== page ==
Keiko (whale) facts for kids
Quick facts for kidsKeiko
Keiko on December 1, 1998, at the Oregon Coast Aquarium
September 24, 1976|
|Died||December 12, 2003
|Notable role||Willy in Free Willy|
|Weight||6 tons (12,300 pounds; 5440 kg)|
Keiko (earlier Siggi and Kago), (September 24, 1976 – December 12, 2003), was a male orca who portrayed Willy in the 1993 film Free Willy. He was eventually freed in Iceland, in July 2002, but did not fully adapt to the wild and died in December 2003 in Norway.
Keiko was captured near Iceland in 1979 and sold to the Icelandic aquarium in Hafnarfjörður. At the time, he was named Siggi, with the name Kago given at a later date. In 1982, the orca was sold to Marineland in Niagara Falls, Ontario, Canada. Keiko was then sold to Reino Aventura, an amusement park in Mexico City in 1985. There, he was given the name "Keiko", a feminine Japanese name that means "lucky one" or "blessed child". He was found by movie scouts at the run-down park and became the star of Free Willy in 1993.
The publicity from his role in the popular film led to an effort by Warner Bros. Studio to find him a better home. Donations from Warner Brothers and Craig McCaw led to the establishment of the Free Willy-Keiko Foundation in February 1995. With donations from the foundation and millions of school children, the Oregon Coast Aquarium in Newport, Oregon was given over $7 million to construct facilities to return him to health with the hope of eventually returning him to the wild.
UPS provided ground transportation to the nearby Newport Municipal Airport in a specialized container. Before he left the amusement park in Mexico, Keiko performed for the public for the last time. Weighing about 7,700 pounds (3493 kg), he was transported by air in a C-130 Hercules donated by UPS; during the flight, the orca was in a 30 foot long transfer tank filled with sea water and cooled occasionally with ice cubes.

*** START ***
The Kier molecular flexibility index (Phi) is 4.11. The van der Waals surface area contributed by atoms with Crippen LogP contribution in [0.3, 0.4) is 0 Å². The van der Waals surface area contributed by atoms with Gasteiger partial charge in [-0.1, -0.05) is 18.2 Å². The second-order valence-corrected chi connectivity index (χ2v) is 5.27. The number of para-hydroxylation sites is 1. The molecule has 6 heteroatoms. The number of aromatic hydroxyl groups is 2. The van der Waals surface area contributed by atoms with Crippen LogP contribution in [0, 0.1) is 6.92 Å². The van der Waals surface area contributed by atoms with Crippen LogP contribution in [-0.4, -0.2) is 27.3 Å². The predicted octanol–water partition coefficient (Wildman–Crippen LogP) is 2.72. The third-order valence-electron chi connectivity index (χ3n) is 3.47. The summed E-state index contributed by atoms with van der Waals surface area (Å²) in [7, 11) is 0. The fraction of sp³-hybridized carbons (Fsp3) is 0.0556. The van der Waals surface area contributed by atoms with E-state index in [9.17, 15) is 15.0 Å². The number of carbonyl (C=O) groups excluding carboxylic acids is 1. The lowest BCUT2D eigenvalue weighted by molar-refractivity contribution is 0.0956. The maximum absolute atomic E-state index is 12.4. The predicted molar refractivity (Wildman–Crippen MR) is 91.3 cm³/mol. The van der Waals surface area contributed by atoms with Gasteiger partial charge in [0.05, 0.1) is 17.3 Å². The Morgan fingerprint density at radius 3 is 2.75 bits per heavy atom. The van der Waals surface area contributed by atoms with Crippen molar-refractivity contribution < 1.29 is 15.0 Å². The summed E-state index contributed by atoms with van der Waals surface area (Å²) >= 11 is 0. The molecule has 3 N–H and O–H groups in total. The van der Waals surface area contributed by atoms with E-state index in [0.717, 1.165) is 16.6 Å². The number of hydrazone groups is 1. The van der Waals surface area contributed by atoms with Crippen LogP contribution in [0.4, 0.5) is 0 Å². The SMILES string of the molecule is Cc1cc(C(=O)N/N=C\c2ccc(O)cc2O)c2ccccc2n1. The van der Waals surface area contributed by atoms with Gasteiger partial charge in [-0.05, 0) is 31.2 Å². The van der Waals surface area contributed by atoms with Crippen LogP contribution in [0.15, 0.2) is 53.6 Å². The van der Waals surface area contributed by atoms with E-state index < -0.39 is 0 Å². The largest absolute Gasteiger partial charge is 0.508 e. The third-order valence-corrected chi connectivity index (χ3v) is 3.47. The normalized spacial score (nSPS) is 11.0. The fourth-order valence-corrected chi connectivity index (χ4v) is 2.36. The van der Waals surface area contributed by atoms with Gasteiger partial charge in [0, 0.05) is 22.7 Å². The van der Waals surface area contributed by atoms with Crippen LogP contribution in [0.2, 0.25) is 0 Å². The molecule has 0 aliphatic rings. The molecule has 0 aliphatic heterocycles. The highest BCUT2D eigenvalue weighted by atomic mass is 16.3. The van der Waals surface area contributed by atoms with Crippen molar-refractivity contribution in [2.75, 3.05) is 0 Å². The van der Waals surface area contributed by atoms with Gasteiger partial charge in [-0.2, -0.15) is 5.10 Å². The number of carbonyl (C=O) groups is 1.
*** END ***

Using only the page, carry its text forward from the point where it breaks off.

On arrival in Oregon in 1996, Keiko was housed in a massive, new concrete enclosure containing seawater, his first experience with this medium. His weight had increased significantly by June 1997, to 9,620 pounds (4364 kg).
The plan to return him to the wild was a topic of much controversy. Some felt his years of captivity made such a return impossible.
Nevertheless, the process of preparing Keiko for the wild began on September 9, 1998, when he was flown to Klettsvík, a bay on the island of Heimaey in Vestmannaeyjar, Iceland. Upon landing at Vestmannaeyjar Airport, the C-17 Globemaster aircraft suffered a landing gear failure causing over $1 million in damage, though Keiko was unharmed.
His day-to-day care became the responsibility of the Free Willy-Keiko Foundation with management assistance from the Ocean Futures Society. He was initially housed in a pen in the Klettsvik Bay where he underwent training designed to prepare him for his eventual release, including supervised swims in the open ocean.
The Humane Society of the United States re-established management of the project until Keiko's death in 2003. Keiko was fully free by the summer of 2002 and departed Icelandic waters in early August following some killer whales but not integrated with the pod. (His journey was tracked via the signal from a VHF tag attached to the dorsal fin.) About a month later, he arrived in Norway's Skålvik Fjord, apparently seeking contact with human beings and allowing children to ride on his back. His caretakers relocated to Norway and continued to conduct boat-follows with Keiko for the next 15 months. The total cost of freeing Keiko was about US$20 million.
Keiko died in Taknes Bay, Norway, while swimming in the fjords on December 12, 2003, at about 27 years of age. Pneumonia was determined as his probable cause of death. Most sources conclude that the project to free Keiko was a failure because the whale failed to adapt to life in the wild. He never integrated into a wild pod and could not break his need for human contact. His return to humans for food and for company confirms the failure of the project.
Reasons cited for Keiko's failure to adapt include his early age at capture, the long history of captivity, prolonged lack of contact with co-species and strong bonds with humans.
- Quinceañera (1987 TV series)...Orca
- Keiko en peligro (1990)...Keiko
- Free Willy (1993)...Willy
- Free Willy 2: The Adventure Home (1995)... Willy (Credited, though an animatronic whale was used for most if not all of the scenes)
- Azul (1996 TV series)... Keiko
- Free Willy 3 (1997)... Willy (Credited, though an animatronic whale was used for all the scenes)
- Keiko: The Untold Story (2010)
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Keiko (whale) Facts for Kids. Kiddle Encyclopedia.